Home > SOA > Patterns of System Integration #1: Services mediator

Patterns of System Integration #1: Services mediator

Disclaimer: this pattern does not refer to Oracle´s SOA Suite 11g Mediator, nor any Thomas Erl´s Patterns (although it looks like the implementation of pieces of some of his patterns).

So, give me a brief description on what it is about.

People who are used to work with SOA are, usually, used to work with ESB´s – I say “ESB´s”, plural, to mean different kinds from different vendors of ESB – and BPEL. ESB´s are often used to justify decoupling of clients from service providers. I think it is great, but people usually forget that ESB´s, as long as they are too decoupled from the system, do not provide so much advantages as it should. So, usually, ESB´s are a layer of extra complexity to systems (the exception are some odd situations that don´t fit the usual description). Sometimes, you need some piece of software that is more intimate to the system, that can interact in an easier way to the system (like some easy way to audit calls, log them, place warns on whether systems are responding or not – therefore avoiding issues on being overloaded due to slow responsiveness of external services -, etc.). So, thinking about it, I developed this pattern.

Explain it better, what is it about?

People need to be in control of their applications. People should be in control of their applications. Usually, that´s not what happens to a SOA-based app, because we rely too much on external tools and forget that good things may be done at home, too. So, you don´t need to use a service composition to audit external services I/O, for example. If you would do so by today´s standards, you would build a service to do the auditing, then group the external service and the audit service into one piece of service composition, then offer the composition´s contract to the client… too much work. You should not build separate services unless you need them as services (after all, SOA is about getting the IT to work along with the business, right? So, it should not try to add extra pieces of complexity, like one more service, to the business, right?); so, you should approach the problem with another solution, like intercepting the messages according to your programming language way of doing so.

So, my pattern is about intercepting outgoing messages / incoming responses by building transparent, language-friendly units, in a manner that, if you need extra capabilities but do not want (or do not need) to build extra services, you should consider applying this pattern.

How to do it?

First, you should take the original WSDL and override it, replacing the original address – a technique shown here. I´m gonna call this service “shell service”, from now on. The shell service´s purpose is to provide the capability of adding this extra logic, which means it should be built in the main programming language you use in your application. To build it, you should use the same logic as the mentioned post, but should modify the provider to something like the following:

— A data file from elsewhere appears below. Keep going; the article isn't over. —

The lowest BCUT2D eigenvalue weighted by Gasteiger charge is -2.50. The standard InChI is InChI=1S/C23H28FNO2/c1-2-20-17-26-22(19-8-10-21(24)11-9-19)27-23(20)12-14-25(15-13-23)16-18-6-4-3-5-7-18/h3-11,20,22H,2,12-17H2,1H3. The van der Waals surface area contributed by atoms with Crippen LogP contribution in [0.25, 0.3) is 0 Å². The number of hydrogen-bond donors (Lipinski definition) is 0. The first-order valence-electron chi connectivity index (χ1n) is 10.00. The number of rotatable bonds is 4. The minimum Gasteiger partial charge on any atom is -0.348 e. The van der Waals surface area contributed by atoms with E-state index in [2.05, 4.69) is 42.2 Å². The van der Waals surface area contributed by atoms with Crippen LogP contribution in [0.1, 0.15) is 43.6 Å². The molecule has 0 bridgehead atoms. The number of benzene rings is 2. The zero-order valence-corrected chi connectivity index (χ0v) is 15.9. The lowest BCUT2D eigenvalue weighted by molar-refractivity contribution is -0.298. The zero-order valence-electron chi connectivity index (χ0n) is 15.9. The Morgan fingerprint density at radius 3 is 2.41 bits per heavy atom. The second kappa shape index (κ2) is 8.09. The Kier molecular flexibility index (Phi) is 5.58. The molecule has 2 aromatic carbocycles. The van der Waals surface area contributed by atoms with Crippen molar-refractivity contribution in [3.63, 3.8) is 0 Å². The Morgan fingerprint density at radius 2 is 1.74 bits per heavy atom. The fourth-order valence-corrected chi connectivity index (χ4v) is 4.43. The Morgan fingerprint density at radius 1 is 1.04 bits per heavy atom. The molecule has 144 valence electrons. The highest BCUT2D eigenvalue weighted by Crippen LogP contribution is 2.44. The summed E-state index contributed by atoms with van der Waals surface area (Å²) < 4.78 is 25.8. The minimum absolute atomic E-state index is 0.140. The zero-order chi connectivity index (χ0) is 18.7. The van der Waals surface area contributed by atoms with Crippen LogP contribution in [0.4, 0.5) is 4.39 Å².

package com.alesaudate.webservices;

import javax.xml.soap.SOAPMessage;
import java.net.URL;
import java.util.Iterator;
import javax.xml.namespace.QName;
import javax.xml.ws.Dispatch;
import javax.xml.ws.Service;

public class SOAPProvider {

	public Dispatch<SOAPMessage> getDispatcher (String wsdl, String namespace, String servicename, String portName){

		try {
			//create a representation of the service
			Service service = Service.create(new URL(wsdl), new QName(
					namespace, servicename));

			final Iterator<QName> ports = service.getPorts();

			QName methodToBeCalled = null;

			//Select the port to be called
			if (portName == null)
				methodToBeCalled = ports.next();

			else {
				while (methodToBeCalled == null || !methodToBeCalled.getLocalPart().equals(portName)) {
					methodToBeCalled = ports.next();

			//Create the dispatcher, given the data.
			Dispatch<SOAPMessage> dispatch = service.createDispatch(
					methodToBeCalled, SOAPMessage.class, Service.Mode.MESSAGE);

			return dispatch;
		} catch (Exception e) {
			throw new RuntimeException("Error calling web-service", e);
package com.alesaudate.webservices;

import javax.xml.soap.SOAPMessage;
import javax.xml.ws.Provider;
import javax.xml.ws.ServiceMode;
import javax.xml.ws.WebServiceProvider;
import javax.xml.ws.Service.Mode;

public class MySOAPProvider implements Provider<SOAPMessage>{

	public static final String ORIGINAL_WSDL = "http://localhost/SampleService?wsdl";
	public static final String ORIGINAL_SERVICE = "sampleService";
	public static final String ORIGINAL_PORT = "samplePort";
	public static final String ORIGINAL_NAMESPACE = "sampleNamespace";

	private SOAPProvider provider;
	public MySOAPProvider() {
		this.provider = new SOAPProvider();

	//You may add any extra logic here.
	public SOAPMessage invoke(SOAPMessage request) {
		Dispatch<SOAPMessage> dispatcher = provider.getDispatcher(ORIGINAL_WSDL, ORIGINAL_NAMESPACE , ORIGINAL_SERVICE,ORIGINAL_PORT);
		SOAPMessage response = dispatcher.invoke(request);
		return response;


Just to remind the reader, I would like to mention that this technique has been shown here.


I have shown here a design pattern that I call Services Mediator. Basically, it is the same that an Enterprise Service Bus does, but with the difference that it must be implemented in the same language that the application uses, providing, then, more control to the application programmer. So, at any time the services need some business logic, but does not necessarily need to use services to do so, the programmer may add this logic inside the services shell.

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